Flat-panel TVs are no longer playthings of the rich. In fact, dirt-cheap models can be had in every screen size and from numerous diverse makers. Here's a guide to finding your way through the budget HDTV morass.
Bargain brands vs. name brands
Value brands like Vizio and Westinghouse, along with even lesser-known names like Dynex and Haier, compete head-to-head against the Sonys and Panasonics of the world. You can get a great deal with an off-brand, although you should still do your research. When considering a bargain brand it's always worthwhile to see how much you're actually saving versus the same size, entry-level TV from a better-known brand, especially in larger screen sizes. Maybe that couple hundred dollars savings isn't worth it to you, especially over the long lifespan of the typical TV. If you do go for a bargain brand, look around online for user opinions to spot any potential lemons. Often, however, you'll find most buyers are happy with their HDTVs, regardless of brand.
Don't forget about 720p
1080p resolution is everywhere these days, especially among larger LCDs, but that doesn't mean you can't find less-expensive 720p plasma models around. Did you know you can get a very good 50-inch 720p plasma, Panasonic's TC-P50X1, for around $900? You can send even less at the 42-inch size. Trust us, you probably won't miss the extra pixels.
You don't need a 120Hz or 240Hz LCD
If you have your heart set on LCD instead of plasma, it's worth remembering that motion blur--the reduction of which is the main selling point of 120Hz and 240Hz LCD TVs--is really difficult for most people to make out. Moreover, chances are the blur you see is inherent in the source, not the TV, and those higher refresh rate TVs can't do anything about blur in the source.
Going big? Think rear-projection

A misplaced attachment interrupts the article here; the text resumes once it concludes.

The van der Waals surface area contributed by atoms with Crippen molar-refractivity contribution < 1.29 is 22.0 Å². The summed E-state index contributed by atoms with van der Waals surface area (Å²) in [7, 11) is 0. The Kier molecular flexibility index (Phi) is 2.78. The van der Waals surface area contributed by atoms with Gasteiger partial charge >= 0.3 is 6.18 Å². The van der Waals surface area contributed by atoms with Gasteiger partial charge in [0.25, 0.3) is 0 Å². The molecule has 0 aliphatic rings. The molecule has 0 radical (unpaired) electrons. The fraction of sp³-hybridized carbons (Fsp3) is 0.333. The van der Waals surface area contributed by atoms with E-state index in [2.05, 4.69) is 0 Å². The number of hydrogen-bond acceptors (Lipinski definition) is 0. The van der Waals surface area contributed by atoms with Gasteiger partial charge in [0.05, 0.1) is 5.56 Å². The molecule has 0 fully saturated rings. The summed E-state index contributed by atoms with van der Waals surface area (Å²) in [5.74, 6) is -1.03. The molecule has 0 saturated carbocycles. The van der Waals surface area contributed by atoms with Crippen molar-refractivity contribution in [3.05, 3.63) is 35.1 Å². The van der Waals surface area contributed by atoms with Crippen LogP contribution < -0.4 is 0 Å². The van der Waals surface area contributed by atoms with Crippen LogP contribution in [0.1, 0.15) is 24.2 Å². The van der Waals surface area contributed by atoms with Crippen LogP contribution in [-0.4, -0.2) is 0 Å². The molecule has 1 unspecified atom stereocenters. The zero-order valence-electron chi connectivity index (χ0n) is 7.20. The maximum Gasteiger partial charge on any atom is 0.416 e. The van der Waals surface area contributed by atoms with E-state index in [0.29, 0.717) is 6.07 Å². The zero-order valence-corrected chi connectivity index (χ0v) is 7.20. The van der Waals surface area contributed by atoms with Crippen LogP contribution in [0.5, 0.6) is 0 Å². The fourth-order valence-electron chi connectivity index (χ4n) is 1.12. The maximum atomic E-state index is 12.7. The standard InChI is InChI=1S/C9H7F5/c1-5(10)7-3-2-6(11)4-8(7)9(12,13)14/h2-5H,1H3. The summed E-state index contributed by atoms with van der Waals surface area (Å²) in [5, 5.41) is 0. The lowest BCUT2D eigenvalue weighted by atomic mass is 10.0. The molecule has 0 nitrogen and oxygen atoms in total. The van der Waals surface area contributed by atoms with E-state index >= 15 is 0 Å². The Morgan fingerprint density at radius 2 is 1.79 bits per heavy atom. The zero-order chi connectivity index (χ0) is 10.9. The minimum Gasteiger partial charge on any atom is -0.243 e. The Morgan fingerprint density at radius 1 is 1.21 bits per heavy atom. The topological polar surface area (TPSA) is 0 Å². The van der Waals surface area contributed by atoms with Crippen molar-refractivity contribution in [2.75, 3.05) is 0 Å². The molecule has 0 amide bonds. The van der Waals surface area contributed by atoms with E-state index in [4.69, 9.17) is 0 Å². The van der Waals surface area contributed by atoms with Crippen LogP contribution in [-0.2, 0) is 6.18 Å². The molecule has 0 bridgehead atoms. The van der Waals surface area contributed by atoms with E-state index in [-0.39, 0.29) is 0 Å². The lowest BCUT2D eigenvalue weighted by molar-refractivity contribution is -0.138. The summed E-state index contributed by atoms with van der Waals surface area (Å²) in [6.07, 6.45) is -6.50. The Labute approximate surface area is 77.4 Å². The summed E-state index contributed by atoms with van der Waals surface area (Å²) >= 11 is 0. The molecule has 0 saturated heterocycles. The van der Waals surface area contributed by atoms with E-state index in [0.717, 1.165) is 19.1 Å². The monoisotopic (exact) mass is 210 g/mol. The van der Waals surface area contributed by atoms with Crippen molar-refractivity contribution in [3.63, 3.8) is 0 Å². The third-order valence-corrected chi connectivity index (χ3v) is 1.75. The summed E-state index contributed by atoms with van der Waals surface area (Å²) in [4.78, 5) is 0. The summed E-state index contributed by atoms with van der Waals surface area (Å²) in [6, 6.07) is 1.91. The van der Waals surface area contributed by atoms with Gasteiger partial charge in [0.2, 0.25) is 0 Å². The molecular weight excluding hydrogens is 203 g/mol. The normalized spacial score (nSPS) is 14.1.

It doesn't have to be all plasma and LCD when you want a really big picture. Large rear-projection TVs are still being produced by Mitsubishi--and nobody else, aside from some older models. They can cost thousands less than similarly sized, or significantly smaller, flat-panels.
Compare in person, buy online
Let's face it: especially with HDTVs, you'll get a better price online. But we recommend checking out the set in a retail store, if you can, before pulling the trigger online. If nothing else, you'll get a good idea of how the set's external appearance looks--although picture quality is often difficult to judge under the bright lights of the store. When buying online, it also pays to try to get free shipping, and definitely make sure the online vendor has a solid return policy.
Don't buy an HDMI cable in the store
Despite the marketing hype, all HDMI cables are essentially identical--you're not going to get better performance from an $80 cable than you would from a $5 cable. That's why it always makes more sense to buy cheaper HDMI cables widely available on online retailers. We've got the full scoop on our HDMI cable quick guide, along with some recommended stores.